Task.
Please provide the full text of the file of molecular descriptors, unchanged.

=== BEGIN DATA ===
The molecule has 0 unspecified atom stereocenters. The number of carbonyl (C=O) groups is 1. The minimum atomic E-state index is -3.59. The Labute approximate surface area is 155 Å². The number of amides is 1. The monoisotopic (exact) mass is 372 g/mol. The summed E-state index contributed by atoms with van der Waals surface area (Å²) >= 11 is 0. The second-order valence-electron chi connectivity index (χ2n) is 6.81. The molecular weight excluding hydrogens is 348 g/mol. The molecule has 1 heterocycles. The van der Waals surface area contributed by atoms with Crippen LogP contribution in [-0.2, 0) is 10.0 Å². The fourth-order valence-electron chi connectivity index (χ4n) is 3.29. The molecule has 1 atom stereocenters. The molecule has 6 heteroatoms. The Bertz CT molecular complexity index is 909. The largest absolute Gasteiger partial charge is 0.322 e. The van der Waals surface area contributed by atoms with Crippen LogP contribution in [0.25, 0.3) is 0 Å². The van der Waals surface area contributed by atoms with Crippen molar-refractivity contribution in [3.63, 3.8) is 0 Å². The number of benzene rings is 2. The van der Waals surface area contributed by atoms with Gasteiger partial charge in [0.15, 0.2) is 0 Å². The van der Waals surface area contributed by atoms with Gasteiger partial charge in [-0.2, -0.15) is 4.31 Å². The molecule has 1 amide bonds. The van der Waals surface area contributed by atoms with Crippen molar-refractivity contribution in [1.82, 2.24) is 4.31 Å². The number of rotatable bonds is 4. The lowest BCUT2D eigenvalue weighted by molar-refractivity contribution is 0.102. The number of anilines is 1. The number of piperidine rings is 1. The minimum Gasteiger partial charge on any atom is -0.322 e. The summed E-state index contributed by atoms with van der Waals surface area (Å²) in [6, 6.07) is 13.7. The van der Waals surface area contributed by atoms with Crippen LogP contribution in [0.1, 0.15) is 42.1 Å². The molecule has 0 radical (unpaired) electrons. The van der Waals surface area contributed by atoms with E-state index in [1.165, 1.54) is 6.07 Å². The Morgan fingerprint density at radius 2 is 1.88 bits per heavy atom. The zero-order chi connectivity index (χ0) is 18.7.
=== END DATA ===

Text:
The molecule has 0 unspecified atom stereocenters. The number of carbonyl (C=O) groups is 1. The minimum atomic E-state index is -3.59. The Labute approximate surface area is 155 Å². The number of amides is 1. The monoisotopic (exact) mass is 372 g/mol. The summed E-state index contributed by atoms with van der Waals surface area (Å²) >= 11 is 0. The second-order valence-electron chi connectivity index (χ2n) is 6.81. The molecular weight excluding hydrogens is 348 g/mol. The molecule has 1 heterocycles. The van der Waals surface area contributed by atoms with Crippen LogP contribution in [-0.2, 0) is 10.0 Å². The fourth-order valence-electron chi connectivity index (χ4n) is 3.29. The molecule has 1 atom stereocenters. The molecule has 6 heteroatoms. The Bertz CT molecular complexity index is 909. The largest absolute Gasteiger partial charge is 0.322 e. The van der Waals surface area contributed by atoms with Crippen LogP contribution in [0.25, 0.3) is 0 Å². The van der Waals surface area contributed by atoms with Crippen molar-refractivity contribution in [3.63, 3.8) is 0 Å². The number of benzene rings is 2. The van der Waals surface area contributed by atoms with Gasteiger partial charge in [0.15, 0.2) is 0 Å². The van der Waals surface area contributed by atoms with Gasteiger partial charge in [-0.2, -0.15) is 4.31 Å². The molecule has 1 amide bonds. The van der Waals surface area contributed by atoms with Crippen molar-refractivity contribution in [1.82, 2.24) is 4.31 Å². The number of rotatable bonds is 4. The lowest BCUT2D eigenvalue weighted by molar-refractivity contribution is 0.102. The number of anilines is 1. The number of piperidine rings is 1. The minimum Gasteiger partial charge on any atom is -0.322 e. The summed E-state index contributed by atoms with van der Waals surface area (Å²) in [6, 6.07) is 13.7. The van der Waals surface area contributed by atoms with Crippen LogP contribution in [0.1, 0.15) is 42.1 Å². The molecule has 0 radical (unpaired) electrons. The van der Waals surface area contributed by atoms with E-state index in [1.165, 1.54) is 6.07 Å². The Morgan fingerprint density at radius 2 is 1.88 bits per heavy atom. The zero-order chi connectivity index (χ0) is 18.7.